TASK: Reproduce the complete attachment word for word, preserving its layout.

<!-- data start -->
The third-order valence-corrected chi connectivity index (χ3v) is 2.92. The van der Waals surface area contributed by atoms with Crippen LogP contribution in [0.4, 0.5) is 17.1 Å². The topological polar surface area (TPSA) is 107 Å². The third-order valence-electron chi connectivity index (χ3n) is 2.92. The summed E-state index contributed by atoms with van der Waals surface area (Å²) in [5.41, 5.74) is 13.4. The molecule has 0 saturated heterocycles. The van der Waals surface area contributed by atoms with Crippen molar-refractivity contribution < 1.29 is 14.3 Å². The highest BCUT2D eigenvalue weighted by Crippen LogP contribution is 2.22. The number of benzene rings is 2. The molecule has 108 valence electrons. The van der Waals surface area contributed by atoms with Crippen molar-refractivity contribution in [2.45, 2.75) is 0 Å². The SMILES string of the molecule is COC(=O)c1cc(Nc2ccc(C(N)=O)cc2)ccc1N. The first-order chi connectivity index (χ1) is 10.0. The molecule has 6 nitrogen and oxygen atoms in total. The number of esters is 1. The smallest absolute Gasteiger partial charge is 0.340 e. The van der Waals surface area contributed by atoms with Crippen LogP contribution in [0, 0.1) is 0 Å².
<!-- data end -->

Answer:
The third-order valence-corrected chi connectivity index (χ3v) is 2.92. The van der Waals surface area contributed by atoms with Crippen LogP contribution in [0.4, 0.5) is 17.1 Å². The topological polar surface area (TPSA) is 107 Å². The third-order valence-electron chi connectivity index (χ3n) is 2.92. The summed E-state index contributed by atoms with van der Waals surface area (Å²) in [5.41, 5.74) is 13.4. The molecule has 0 saturated heterocycles. The van der Waals surface area contributed by atoms with Crippen molar-refractivity contribution < 1.29 is 14.3 Å². The highest BCUT2D eigenvalue weighted by Crippen LogP contribution is 2.22. The number of benzene rings is 2. The molecule has 108 valence electrons. The van der Waals surface area contributed by atoms with Crippen molar-refractivity contribution in [2.45, 2.75) is 0 Å². The SMILES string of the molecule is COC(=O)c1cc(Nc2ccc(C(N)=O)cc2)ccc1N. The first-order chi connectivity index (χ1) is 10.0. The molecule has 6 nitrogen and oxygen atoms in total. The number of esters is 1. The smallest absolute Gasteiger partial charge is 0.340 e. The van der Waals surface area contributed by atoms with Crippen LogP contribution in [0, 0.1) is 0 Å².